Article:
This description is interesting because it shows not only the extent of the holdings of certain planters at this early date, but that their prosperity had the same foundation as that of the more numerous class of wealthy men of the Eighteenth century. In both cases slavery and plantation manufacture would seem to have been the open sesame to success. It is notable that of the very limited number of men in Virginia prior to 1700 who stand out above their fellows in the readiness with which they acquired property, almost all gathered around them a goodly number of negroes.
Among the prominent planters of the first half of the Seventeenth century was George Menefie, famous for his orchard which abounded in apple, pear and cherry trees, and for his garden which yielded all kinds of fruits, vegetables, and flowers; Richard Bennett, a man of large property who had in one year "out of his Orchard as many Apples as he made 20 Butts of Excellent Cider"; Richard Kinsman, who for three or four years in succession secured "forty or fifty Butts of Perry made out of his Orchard, pure and good."[6-30]
In the second half of the century the class of the well-to-do,[109] although somewhat more numerous, was still restricted to a small group of prominent families, many of them connected by marriage. Among the best known men are Nathaniel Bacon, Sr., Thomas Ballard, Robert Severely, Giles Brent, Joseph Bridger, William Byrd I, John Carter, John Custis I, Dudley Digges, William Fitzhugh, Lewis Burwell, Philip Ludwell I, William Moseley, Daniel Parke, Ralph Wormeley, Benjamin Harrison, Edward Hill, Edmund Jennings and Matthew Page. But so few were their numbers that the Governors more than once complained that they could not find men for the Council of State qualified for that post by their wealth and influence.
The depository of power for the Virginia yeomanry was the House of Burgesses. This important body was elected by the votes of the freeholders, and faithfully represented their interests. Here they would bring their grievances, here express their wishes, here defend themselves against injustice, here demand the enactment of legislation favorable to their class. The hope of the people lay always in the Burgesses, Bacon the rebel tells us, "as their Trusts, and Sanctuary to fly to."[6-31] And though the commons usually elected to this body the leading men of each county, men of education and wealth if such were to be found, they held them to a strict accountability for their every action.[6-32] Many of the best known members of the Council of State served their apprenticeship in the Burgesses. But whatever the social status of the Burgess, he felt always that he was the representative of the poor planter, the defender of his interests, and seldom indeed did he betray his trust.[6-33] This no doubt was with him in part a matter of honor, but it also was the result of a consciousness that unless he obeyed the behests of his constituency he would be defeated if he came up for re-election.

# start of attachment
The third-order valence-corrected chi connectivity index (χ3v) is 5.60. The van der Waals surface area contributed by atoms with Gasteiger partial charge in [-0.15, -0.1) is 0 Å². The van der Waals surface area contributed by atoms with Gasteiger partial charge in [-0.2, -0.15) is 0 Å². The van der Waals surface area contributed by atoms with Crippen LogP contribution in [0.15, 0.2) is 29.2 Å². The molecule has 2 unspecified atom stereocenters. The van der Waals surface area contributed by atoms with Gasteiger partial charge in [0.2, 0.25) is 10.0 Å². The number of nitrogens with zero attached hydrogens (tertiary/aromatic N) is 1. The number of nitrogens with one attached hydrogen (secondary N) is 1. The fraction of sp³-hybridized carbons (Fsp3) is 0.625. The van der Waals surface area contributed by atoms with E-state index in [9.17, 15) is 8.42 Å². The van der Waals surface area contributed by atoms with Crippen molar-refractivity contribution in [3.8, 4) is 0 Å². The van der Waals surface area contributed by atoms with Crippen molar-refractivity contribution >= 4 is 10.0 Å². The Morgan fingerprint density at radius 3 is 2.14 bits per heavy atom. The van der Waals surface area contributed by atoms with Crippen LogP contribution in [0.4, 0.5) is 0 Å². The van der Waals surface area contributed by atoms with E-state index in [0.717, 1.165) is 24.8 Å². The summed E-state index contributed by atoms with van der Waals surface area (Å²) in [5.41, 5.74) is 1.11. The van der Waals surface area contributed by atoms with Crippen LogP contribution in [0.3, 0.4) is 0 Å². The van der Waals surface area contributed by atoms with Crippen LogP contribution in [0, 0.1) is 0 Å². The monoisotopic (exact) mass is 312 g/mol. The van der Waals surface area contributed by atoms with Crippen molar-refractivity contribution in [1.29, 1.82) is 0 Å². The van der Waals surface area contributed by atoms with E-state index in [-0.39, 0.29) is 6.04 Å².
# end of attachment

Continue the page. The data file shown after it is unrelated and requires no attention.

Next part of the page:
The House of Burgesses, even in the days when the colony[110] was but an infant settlement stretching along the banks of the James, did not hesitate to oppose the wishes of the King himself. In 1627 Charles I sent instructions for an election of Burgesses that he might gain the assent of the planters through their representatives to an offer which he made to buy their tobacco.[6-34] Although the Assembly must have realized that its very existence might depend upon its compliance with the King's wishes, it refused to accept his proposal.[6-35] In 1634 Charles again made an offer for the tobacco, but again he encountered stubborn opposition. The Secretary of the colony forwarded a report in which he frankly told the British Government that in his opinion the matter would never go through if it depended upon the yielding of the Assembly.[6-36]
In 1635 the people again showed their independent spirit by ejecting Sir John Harvey from the Government and sending him back to England. It is true that the Council members took the lead in this bold step, but they would hardly have gone to such lengths had they not been supported by the mass of small planters.[6-37] In fact, one of the chief grievances against the Governor was his refusal to send to the King a petition of the Burgesses, which he considered offensive because they had made it "a popular business, by subscribing a multitude of hands thereto." And some days before the actual expulsion Dr. John Pott, Harvey's chief enemy, was going from plantation to plantation, inciting the people to resistance and securing their signatures to a paper demanding a redress of grievances.[6-38]